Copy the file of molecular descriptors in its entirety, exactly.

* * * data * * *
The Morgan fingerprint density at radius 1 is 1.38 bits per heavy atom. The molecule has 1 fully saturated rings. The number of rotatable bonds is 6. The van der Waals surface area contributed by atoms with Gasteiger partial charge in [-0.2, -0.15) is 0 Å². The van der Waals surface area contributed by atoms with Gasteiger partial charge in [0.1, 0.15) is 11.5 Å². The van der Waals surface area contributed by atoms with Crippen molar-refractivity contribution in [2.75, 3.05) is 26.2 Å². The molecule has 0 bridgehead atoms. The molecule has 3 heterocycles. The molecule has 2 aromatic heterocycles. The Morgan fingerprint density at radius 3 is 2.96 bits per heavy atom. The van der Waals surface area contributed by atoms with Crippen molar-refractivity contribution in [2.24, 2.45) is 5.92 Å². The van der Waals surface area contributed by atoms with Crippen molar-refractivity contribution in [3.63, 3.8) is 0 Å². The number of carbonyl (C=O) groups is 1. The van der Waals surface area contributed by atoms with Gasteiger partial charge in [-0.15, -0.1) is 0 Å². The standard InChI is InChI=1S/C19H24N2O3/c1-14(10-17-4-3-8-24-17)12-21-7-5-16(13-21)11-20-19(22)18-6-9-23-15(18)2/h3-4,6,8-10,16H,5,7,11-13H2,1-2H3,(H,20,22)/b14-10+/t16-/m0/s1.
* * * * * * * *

The Morgan fingerprint density at radius 1 is 1.38 bits per heavy atom. The molecule has 1 fully saturated rings. The number of rotatable bonds is 6. The van der Waals surface area contributed by atoms with Gasteiger partial charge in [-0.2, -0.15) is 0 Å². The van der Waals surface area contributed by atoms with Gasteiger partial charge in [0.1, 0.15) is 11.5 Å². The van der Waals surface area contributed by atoms with Crippen molar-refractivity contribution in [2.75, 3.05) is 26.2 Å². The molecule has 0 bridgehead atoms. The molecule has 3 heterocycles. The molecule has 2 aromatic heterocycles. The Morgan fingerprint density at radius 3 is 2.96 bits per heavy atom. The van der Waals surface area contributed by atoms with Crippen molar-refractivity contribution in [2.24, 2.45) is 5.92 Å². The van der Waals surface area contributed by atoms with Crippen molar-refractivity contribution in [3.63, 3.8) is 0 Å². The number of carbonyl (C=O) groups is 1. The van der Waals surface area contributed by atoms with Gasteiger partial charge in [-0.15, -0.1) is 0 Å². The standard InChI is InChI=1S/C19H24N2O3/c1-14(10-17-4-3-8-24-17)12-21-7-5-16(13-21)11-20-19(22)18-6-9-23-15(18)2/h3-4,6,8-10,16H,5,7,11-13H2,1-2H3,(H,20,22)/b14-10+/t16-/m0/s1.